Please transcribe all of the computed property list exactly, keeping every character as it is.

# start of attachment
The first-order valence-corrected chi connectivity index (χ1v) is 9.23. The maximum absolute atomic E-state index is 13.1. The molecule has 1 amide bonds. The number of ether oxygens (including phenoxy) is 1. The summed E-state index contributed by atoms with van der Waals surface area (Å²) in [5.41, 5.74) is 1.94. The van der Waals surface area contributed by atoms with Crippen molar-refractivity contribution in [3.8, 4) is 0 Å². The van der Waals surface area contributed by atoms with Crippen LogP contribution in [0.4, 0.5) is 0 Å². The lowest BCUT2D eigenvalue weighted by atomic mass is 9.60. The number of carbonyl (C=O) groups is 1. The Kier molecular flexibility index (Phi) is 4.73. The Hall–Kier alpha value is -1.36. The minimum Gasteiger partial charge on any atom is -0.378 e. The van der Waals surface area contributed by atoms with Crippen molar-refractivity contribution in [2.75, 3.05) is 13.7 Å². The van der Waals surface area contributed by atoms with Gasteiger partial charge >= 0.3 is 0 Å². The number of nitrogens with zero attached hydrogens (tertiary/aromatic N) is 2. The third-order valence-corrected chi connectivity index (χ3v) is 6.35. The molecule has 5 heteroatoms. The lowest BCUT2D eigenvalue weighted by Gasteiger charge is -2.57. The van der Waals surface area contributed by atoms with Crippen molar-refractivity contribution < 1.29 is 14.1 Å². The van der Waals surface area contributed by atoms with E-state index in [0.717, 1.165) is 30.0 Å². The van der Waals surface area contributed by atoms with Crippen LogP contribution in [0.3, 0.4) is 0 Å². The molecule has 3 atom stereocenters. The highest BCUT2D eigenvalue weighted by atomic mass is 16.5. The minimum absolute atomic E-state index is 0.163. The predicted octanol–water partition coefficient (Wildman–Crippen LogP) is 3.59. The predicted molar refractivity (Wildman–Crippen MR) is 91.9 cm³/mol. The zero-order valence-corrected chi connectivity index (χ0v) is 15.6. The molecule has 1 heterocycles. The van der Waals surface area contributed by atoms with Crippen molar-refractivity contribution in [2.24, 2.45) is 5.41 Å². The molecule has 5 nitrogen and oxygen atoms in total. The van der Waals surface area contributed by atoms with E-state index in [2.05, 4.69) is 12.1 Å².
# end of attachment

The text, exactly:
The first-order valence-corrected chi connectivity index (χ1v) is 9.23. The maximum absolute atomic E-state index is 13.1. The molecule has 1 amide bonds. The number of ether oxygens (including phenoxy) is 1. The summed E-state index contributed by atoms with van der Waals surface area (Å²) in [5.41, 5.74) is 1.94. The van der Waals surface area contributed by atoms with Crippen molar-refractivity contribution in [3.8, 4) is 0 Å². The van der Waals surface area contributed by atoms with Crippen LogP contribution in [0.4, 0.5) is 0 Å². The lowest BCUT2D eigenvalue weighted by atomic mass is 9.60. The number of carbonyl (C=O) groups is 1. The Kier molecular flexibility index (Phi) is 4.73. The Hall–Kier alpha value is -1.36. The minimum Gasteiger partial charge on any atom is -0.378 e. The van der Waals surface area contributed by atoms with Crippen molar-refractivity contribution in [2.75, 3.05) is 13.7 Å². The van der Waals surface area contributed by atoms with Gasteiger partial charge >= 0.3 is 0 Å². The number of nitrogens with zero attached hydrogens (tertiary/aromatic N) is 2. The third-order valence-corrected chi connectivity index (χ3v) is 6.35. The molecule has 5 heteroatoms. The lowest BCUT2D eigenvalue weighted by Gasteiger charge is -2.57. The van der Waals surface area contributed by atoms with Crippen molar-refractivity contribution < 1.29 is 14.1 Å². The van der Waals surface area contributed by atoms with E-state index in [0.717, 1.165) is 30.0 Å². The van der Waals surface area contributed by atoms with Crippen LogP contribution in [0.3, 0.4) is 0 Å². The molecule has 3 atom stereocenters. The highest BCUT2D eigenvalue weighted by atomic mass is 16.5. The minimum absolute atomic E-state index is 0.163. The predicted octanol–water partition coefficient (Wildman–Crippen LogP) is 3.59. The predicted molar refractivity (Wildman–Crippen MR) is 91.9 cm³/mol. The zero-order valence-corrected chi connectivity index (χ0v) is 15.6. The molecule has 1 heterocycles. The van der Waals surface area contributed by atoms with Crippen molar-refractivity contribution in [2.24, 2.45) is 5.41 Å². The molecule has 5 nitrogen and oxygen atoms in total. The van der Waals surface area contributed by atoms with E-state index in [2.05, 4.69) is 12.1 Å².